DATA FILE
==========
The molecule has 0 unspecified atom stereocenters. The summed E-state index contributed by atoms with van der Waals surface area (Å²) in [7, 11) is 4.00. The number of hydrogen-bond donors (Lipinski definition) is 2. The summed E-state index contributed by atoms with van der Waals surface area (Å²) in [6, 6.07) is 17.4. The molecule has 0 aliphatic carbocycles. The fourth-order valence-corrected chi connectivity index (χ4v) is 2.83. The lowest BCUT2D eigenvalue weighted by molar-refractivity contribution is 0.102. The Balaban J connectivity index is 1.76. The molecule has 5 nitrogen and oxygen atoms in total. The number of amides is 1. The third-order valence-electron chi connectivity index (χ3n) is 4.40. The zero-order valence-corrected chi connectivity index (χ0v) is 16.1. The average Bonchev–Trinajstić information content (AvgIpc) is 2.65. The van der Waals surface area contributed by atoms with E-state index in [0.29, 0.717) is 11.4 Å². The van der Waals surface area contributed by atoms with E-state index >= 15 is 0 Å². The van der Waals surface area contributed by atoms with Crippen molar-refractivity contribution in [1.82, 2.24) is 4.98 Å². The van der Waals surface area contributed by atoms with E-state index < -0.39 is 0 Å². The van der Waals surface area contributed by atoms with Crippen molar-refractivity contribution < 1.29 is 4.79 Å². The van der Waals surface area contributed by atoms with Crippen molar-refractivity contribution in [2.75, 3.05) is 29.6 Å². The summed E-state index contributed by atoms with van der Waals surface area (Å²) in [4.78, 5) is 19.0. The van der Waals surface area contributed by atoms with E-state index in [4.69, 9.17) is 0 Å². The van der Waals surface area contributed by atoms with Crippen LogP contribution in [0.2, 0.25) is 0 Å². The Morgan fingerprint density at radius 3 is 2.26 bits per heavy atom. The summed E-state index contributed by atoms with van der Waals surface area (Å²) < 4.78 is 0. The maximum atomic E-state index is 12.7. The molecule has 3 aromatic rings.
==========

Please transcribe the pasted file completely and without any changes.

The molecule has 0 unspecified atom stereocenters. The summed E-state index contributed by atoms with van der Waals surface area (Å²) in [7, 11) is 4.00. The number of hydrogen-bond donors (Lipinski definition) is 2. The summed E-state index contributed by atoms with van der Waals surface area (Å²) in [6, 6.07) is 17.4. The molecule has 0 aliphatic carbocycles. The fourth-order valence-corrected chi connectivity index (χ4v) is 2.83. The lowest BCUT2D eigenvalue weighted by molar-refractivity contribution is 0.102. The Balaban J connectivity index is 1.76. The molecule has 5 nitrogen and oxygen atoms in total. The number of amides is 1. The third-order valence-electron chi connectivity index (χ3n) is 4.40. The zero-order valence-corrected chi connectivity index (χ0v) is 16.1. The average Bonchev–Trinajstić information content (AvgIpc) is 2.65. The van der Waals surface area contributed by atoms with E-state index in [0.29, 0.717) is 11.4 Å². The van der Waals surface area contributed by atoms with E-state index >= 15 is 0 Å². The van der Waals surface area contributed by atoms with Crippen molar-refractivity contribution in [1.82, 2.24) is 4.98 Å². The van der Waals surface area contributed by atoms with E-state index < -0.39 is 0 Å². The van der Waals surface area contributed by atoms with Crippen molar-refractivity contribution < 1.29 is 4.79 Å². The van der Waals surface area contributed by atoms with Crippen molar-refractivity contribution in [2.75, 3.05) is 29.6 Å². The summed E-state index contributed by atoms with van der Waals surface area (Å²) in [4.78, 5) is 19.0. The van der Waals surface area contributed by atoms with E-state index in [4.69, 9.17) is 0 Å². The van der Waals surface area contributed by atoms with Crippen LogP contribution in [0.2, 0.25) is 0 Å². The Morgan fingerprint density at radius 3 is 2.26 bits per heavy atom. The summed E-state index contributed by atoms with van der Waals surface area (Å²) < 4.78 is 0. The maximum atomic E-state index is 12.7. The molecule has 3 aromatic rings.